Increasing Transparency Around US 2020 Elections Ads

By Sarah Clark Schiff, Product Manager

Update on May 23, 2022 at 6:00AM PT:

We’re expanding this ad transparency pilot from 2021 to include data from all social issue, electoral and political ads run since August 2020, as well as for all countries in which our ad authorizations and disclaimer tools are currently available. More information can be found in our Meta for Business blog. Researchers who have access to the 2021 pilot data set will automatically receive access to the new data set of targeting information on May 31, 2022. We’ll also share more details about how researchers who do not yet have access can apply.

Originally published on January 25, 2021 at 9:00AM PT:

Today we are announcing two efforts to increase transparency for ads about social issues, elections and politics run on Facebook and Instagram during the US 2020 elections. 

While our Ad Library provides industry-leading transparency for social issue, electoral and political ads, including the ad creative and information about an ad’s performance — such as range of spend, impressions and demographic information about who saw the ad — we have heard feedback, particularly from the academic community, that understanding how advertisers choose to target audiences is key to learning more about the impact of digital ads on specific events like elections. 

We are committed to providing more transparency, while also protecting people’s privacy. That’s why on February 1, researchers will have access, for the first time, to targeting information for more than 1.65 million social issue, electoral and political ads through the Facebook Open Research & Transparency (FORT) platform. We created this tool to enable academic researchers to study the impact of Facebook’s products on elections, and included measures to protect people’s privacy and keep the platform secure. This data package includes ads that ran during the three-month period prior to Election Day, from August 3 to November 3, 2020. (Updated on February 16, 2021 at 3:56PM PT to reflect accurate number of ads.)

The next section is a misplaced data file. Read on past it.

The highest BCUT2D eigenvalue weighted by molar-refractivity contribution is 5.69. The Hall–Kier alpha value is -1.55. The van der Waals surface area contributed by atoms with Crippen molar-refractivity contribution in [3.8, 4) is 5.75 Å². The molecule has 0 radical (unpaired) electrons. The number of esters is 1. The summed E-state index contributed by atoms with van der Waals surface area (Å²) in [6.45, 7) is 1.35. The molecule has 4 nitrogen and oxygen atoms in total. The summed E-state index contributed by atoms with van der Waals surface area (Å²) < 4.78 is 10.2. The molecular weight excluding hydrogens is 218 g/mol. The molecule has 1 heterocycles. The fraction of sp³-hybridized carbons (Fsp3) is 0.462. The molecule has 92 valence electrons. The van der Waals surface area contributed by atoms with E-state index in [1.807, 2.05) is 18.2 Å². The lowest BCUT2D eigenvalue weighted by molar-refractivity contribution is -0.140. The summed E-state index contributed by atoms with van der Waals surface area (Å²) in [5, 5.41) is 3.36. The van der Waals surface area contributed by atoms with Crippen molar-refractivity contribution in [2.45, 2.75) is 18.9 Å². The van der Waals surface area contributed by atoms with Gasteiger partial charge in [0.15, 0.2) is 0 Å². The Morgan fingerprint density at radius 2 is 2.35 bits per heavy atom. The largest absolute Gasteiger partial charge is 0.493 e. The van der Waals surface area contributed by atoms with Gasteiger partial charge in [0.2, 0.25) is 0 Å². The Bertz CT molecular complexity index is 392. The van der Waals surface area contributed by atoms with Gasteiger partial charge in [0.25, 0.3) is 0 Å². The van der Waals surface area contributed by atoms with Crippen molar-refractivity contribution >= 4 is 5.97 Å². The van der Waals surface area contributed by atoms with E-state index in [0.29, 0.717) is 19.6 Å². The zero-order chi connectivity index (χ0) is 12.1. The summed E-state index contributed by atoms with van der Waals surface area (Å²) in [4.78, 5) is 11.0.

By making the targeting criteria, such as location and interests, selected by advertisers running social issue, electoral or political ads available for analysis and reporting, we hope to help people better understand the practices used to reach potential voters on Facebook. We recognize that understanding the online political advertising landscape is key to protecting elections, and we know we can’t do it alone. We welcome the opportunity to partner with the academic community to further understanding of the impact of digital advertising on the US 2020 elections. In order to gain access to FORT, researchers need to apply here.

Also on February 1, the US 2020 Election Spend Tracker data currently available in the Ad Library will be moved to our Elections page, where the information will remain available for download. This offers researchers, academics and others a look into how much presidential, senate and house candidates spent on ads during 2020.

Screenshot of the US 2020 Presidential spending tracker

People who visit the Ad Library will continue to be able to compare aggregate ad spend for any set of Pages, including those representing future candidates or current elected officials, running social issue, electoral or political ads. Visualizations of spend comparisons will be available for set date ranges including: last day, last 7 days, last 30 days and last 90 days. Ads about social issues, elections or politics that run on Facebook and Instagram will continue to be archived and publicly available for seven years in both the Ad Library and Ad Library API.

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